Conclusion

According to the Swedish National Institute of Public Health, close to 1.5 million people (23 percent) between the ages of 16 and 84 have some sort of disability [9]. So, improved accessibility for all, not just for the “average person,” is very important. It increases the quality of people’s lives and work and makes interaction more efficient. It can reduce costs and bring more people into working life. Additionally, an inclusive society is something from which everybody can benefit. Usability and accessibility professionals are often mediators for these issues. Involving groups with impairments may not only provide increased accessibility but also increase innovation. Public policy and legislation play an important role in contributing to increased accessibility, but only partly so. Changing attitudes and values and showing good examples of the benefits of increased accessibility are also an important part of changing the focus and goal of the development and use of IT.

Sweden is a country of negotiation and transparency, not binding legislation. Frequent evaluations of website accessibility for Swedish public administrations have been helpful to bring attention to the topic. However, in Sweden we need a more coherent accessibility policy, and perhaps the proposed action plan for e-inclusion within government will lead to that goal.

References

1. Telecommunications and Electronic and Information Technology Advisory Committee (TEITAC); http://www.access-board.gov/sec508/refresh/about.htm/

2. European Commission. “EC Mandate 376 to ESOs for Common Requirements and Conformance Assessment.” December 2005. http://ec.europa.eu/information_society/activities/einclusion/archive/deploy/pubproc/eso-m376/index_en.htm/

3. European Commission. “Towards an Accessible Information Society.” December 2008. http://ec.europa.eu/information_society/activities/einclusion/policy/accessibility/com_2008/index_en.htm/

4. Verva. “Swedish National Guidelines for Public Sector Websites.” 2006. http://verva.24-timmarswebben.se/upload/english/swedish-guidelines-public-sector-websites.pdf/

5. The eGoverment Delegation. “Summary of SOU 2009:86,” Section 3. http://en.edelegationen.se/sites/default/files/SOU2009_86_Summary_0.pdf/

6. Handisam. “Do the EU member States Comply with Accessibility Guidelines?” November 2007. http://www.handisam.se/Tpl/NewsPage____927.aspx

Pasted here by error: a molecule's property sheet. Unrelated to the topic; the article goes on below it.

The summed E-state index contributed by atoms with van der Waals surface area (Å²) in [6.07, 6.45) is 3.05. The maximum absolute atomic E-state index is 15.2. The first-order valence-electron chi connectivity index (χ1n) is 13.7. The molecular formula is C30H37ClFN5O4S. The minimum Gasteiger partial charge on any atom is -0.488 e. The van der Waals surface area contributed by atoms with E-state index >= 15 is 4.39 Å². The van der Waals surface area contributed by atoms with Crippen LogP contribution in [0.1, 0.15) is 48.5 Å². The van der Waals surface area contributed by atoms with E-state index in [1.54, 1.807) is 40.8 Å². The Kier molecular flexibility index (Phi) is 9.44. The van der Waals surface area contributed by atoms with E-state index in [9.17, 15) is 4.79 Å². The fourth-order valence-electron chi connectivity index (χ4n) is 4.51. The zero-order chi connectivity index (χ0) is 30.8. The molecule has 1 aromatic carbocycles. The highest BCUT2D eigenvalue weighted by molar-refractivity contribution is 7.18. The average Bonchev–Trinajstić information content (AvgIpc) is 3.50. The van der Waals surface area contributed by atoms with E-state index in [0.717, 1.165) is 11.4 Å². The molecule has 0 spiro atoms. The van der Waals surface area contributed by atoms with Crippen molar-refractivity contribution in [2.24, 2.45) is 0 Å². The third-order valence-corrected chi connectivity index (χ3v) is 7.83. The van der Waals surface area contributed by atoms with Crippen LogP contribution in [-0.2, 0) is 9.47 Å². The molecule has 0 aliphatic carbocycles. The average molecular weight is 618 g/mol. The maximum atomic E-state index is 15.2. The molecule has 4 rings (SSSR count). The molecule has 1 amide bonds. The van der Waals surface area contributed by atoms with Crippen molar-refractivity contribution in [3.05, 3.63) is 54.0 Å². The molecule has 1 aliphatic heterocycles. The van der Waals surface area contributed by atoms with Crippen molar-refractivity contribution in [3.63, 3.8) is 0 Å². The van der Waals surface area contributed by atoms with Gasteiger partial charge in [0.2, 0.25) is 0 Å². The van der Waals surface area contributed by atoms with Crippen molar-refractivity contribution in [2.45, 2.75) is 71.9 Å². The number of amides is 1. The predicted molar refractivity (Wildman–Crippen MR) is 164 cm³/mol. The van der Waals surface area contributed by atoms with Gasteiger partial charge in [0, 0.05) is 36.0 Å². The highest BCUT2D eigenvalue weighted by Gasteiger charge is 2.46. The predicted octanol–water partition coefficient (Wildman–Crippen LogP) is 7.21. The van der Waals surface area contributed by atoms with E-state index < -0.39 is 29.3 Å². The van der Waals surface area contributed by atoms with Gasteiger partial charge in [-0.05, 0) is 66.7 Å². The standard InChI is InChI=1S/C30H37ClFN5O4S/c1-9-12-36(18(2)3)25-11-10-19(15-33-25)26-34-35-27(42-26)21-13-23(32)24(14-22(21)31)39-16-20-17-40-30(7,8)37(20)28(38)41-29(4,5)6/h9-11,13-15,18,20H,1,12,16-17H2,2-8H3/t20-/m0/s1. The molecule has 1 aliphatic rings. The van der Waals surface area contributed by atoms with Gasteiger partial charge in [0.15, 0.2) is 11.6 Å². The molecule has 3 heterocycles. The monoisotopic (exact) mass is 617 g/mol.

7. Swedish Code of Statues. “Discrimination Act.” http://www.do.se/Documents/pdf/new_discrimination_law.pdf?epslanguage=sv Chapter 2, Section 1/

8. Web Service Award. http://www.webser-viceaward.com/english/

9. Swedish Nationa Institute of Public Health. http://fhi.se/en/Publications/All-publications-in-english/Halsa-pa-lika-villkor-Halsa-och-livsvillkor-bland-personer-med-funktionsnedsattning/

Authors

Jan Gulliksen is a professor of human computer interaction at KTH in Stockholm, Sweden. He is the Swedish expert in ISO standardization on accessibility and human-centered design.

Hans von Axelson is a lawyer working at Handisam, the Swedish Agency for Disability Policy Coordination. He is the chairman of standardization in eAccessibility within SIS, Swedish Institute for Standardization and a member of SSR consumer board.

Hans Persson works at the Institute of Humane Technology in Bollnäs, Sweden. IHT contributes to the creation of general solutions from knowledge about the needs and conditions of vulnerable groups in the community.

Bengt Göransson is a usability designer and consultant at Frontwalker. He holds a PhD in human computer interaction.

Footnotes

DOI: http://doi.acm.org/10.1145/1744161.1744168

Figures

UF1Figure. Interior of the Swedish Parliament building.

©2010 ACM  1072-5220/10/0300  $10.00

Permission to make digital or hard copies of all or part of this work for personal or classroom use is granted without fee provided that copies are not made or distributed for profit or commercial advantage and that copies bear this notice and the full citation on the first page. To copy otherwise, to republish, to post on servers or to redistribute to lists, requires prior specific permission and/or a fee.

The Digital Library is published by the Association for Computing Machinery. Copyright © 2010 ACM, Inc.

Post Comment


No Comments Found